This is a polemical barb against the all-too-common practice, in fear of Romish appearance, of ‘clarifying’ that we believe the sacraments have no real efficacy whatsoever. Take, for example, the statement that in the Lord’s Supper we ‘remember’ – for even proclamation would be insufficiently sectarian – the death of our Lord. I have nothing against the concept of anamnesis (‘remembrance’), but the rationalism is such that, more than just suppressing one possible interpretation of anamnesis, it even erases the biblical language of proclaiming the Lord’s death until he comes.
Now, Herbert Thorndike on the holy Eucharist (cited afore by Peter Escalante):
Let me suppose in the first place that the elements, by being deputed to become this Sacrament, are not abolished for their substance, nor cease to be what they were, but yet begin to be what they were not, that is, visible signs, not only to figure the sacrifice of Christ’s cross – which being so used they are apt to do of themselves, (even) setting the institution of Christ aside – but also to tender and exhibit the invisible grace which they represent to them that receive.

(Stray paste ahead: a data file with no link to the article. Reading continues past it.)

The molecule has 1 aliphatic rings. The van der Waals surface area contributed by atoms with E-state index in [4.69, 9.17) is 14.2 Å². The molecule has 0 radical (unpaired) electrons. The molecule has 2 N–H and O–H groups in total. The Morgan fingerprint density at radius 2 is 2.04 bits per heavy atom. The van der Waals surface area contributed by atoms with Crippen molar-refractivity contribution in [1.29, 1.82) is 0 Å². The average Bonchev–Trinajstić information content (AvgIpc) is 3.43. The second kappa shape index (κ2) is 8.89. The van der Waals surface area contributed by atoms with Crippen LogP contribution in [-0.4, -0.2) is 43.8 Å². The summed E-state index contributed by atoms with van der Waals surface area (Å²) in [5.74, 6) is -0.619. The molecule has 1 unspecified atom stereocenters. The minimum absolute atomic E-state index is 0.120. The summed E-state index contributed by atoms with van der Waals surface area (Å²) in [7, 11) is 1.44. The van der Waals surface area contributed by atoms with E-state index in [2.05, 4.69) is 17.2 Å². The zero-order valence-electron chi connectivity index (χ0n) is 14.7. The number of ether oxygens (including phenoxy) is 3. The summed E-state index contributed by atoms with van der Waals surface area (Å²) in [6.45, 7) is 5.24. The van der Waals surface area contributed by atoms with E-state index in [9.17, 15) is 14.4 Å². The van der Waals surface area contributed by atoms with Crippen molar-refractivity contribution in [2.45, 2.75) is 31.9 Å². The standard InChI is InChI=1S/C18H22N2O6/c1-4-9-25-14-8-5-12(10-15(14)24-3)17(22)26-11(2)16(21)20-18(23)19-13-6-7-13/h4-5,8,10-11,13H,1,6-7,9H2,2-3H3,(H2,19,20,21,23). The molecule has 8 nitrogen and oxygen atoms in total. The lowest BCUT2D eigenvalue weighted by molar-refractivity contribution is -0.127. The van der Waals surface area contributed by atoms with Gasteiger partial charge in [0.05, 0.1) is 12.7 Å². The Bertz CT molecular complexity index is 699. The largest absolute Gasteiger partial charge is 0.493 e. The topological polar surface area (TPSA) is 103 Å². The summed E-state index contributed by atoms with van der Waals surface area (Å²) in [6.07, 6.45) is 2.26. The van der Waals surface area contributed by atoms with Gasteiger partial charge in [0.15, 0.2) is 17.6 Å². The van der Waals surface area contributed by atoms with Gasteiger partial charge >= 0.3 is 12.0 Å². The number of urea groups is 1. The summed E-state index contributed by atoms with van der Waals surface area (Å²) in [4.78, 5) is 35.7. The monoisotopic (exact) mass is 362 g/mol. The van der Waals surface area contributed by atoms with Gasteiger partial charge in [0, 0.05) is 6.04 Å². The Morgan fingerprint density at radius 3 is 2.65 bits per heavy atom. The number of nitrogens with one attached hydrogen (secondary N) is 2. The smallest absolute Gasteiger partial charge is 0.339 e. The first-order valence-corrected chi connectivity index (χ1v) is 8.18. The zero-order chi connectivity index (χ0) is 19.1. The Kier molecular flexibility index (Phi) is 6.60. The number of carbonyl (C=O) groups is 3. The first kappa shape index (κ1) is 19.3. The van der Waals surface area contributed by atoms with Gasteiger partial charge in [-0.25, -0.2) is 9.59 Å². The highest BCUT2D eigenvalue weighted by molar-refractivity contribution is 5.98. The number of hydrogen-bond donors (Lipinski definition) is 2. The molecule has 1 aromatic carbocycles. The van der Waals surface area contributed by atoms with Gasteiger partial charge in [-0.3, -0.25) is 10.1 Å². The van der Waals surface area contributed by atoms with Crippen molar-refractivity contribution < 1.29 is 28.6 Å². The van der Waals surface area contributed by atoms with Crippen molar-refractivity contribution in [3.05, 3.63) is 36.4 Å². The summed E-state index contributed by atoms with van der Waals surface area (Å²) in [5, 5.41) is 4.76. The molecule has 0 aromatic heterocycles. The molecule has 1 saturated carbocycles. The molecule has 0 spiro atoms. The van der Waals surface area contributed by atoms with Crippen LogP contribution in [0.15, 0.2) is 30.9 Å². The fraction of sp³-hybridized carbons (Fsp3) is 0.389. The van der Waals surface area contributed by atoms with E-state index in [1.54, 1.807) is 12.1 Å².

This, against the vain fantasies of the Anglo-Catholics, is the doctrine that the eucharistic bread and wine, consecrated as the Body and Blood, are ‘so called and named and signified to us, not because the substance of their nature and kind is abolished, but because it comes no more into consideration, as not concerning the spiritual benefit of them that communicate.’ See the 1689 London Baptist Confession of Faith xxx.7 on the same:
Worthy receivers, outwardly partaking of the visible elements in this ordinance, do then also inwardly by faith, really and indeed, yet not carnally and corporally, but spiritually receive, and feed upon Christ crucified, and all the benefits of his death; the body and blood of Christ being then not corporally or carnally, but spiritually present to the faith of believers in that ordinance, as the elements themselves are to their outward senses.
Observe the similarity: both Thorndike and the Particular Baptists profess the Calvinistic Reformed doctrine of Christ’s real presence in the sacrament. Well, isn’t that interesting, that this should be the common belief – shared by a bishop of the established church on the one hand and by the Baptists on the other – that many Protestants in the Church have now departed from?
As Nicholás Gómez Dávila says, ‘More than one presumed “theological problem” comes only from the lack of respect with which God treats our prejudices’ (Escolios a un Texto Implícito: Selección, 247).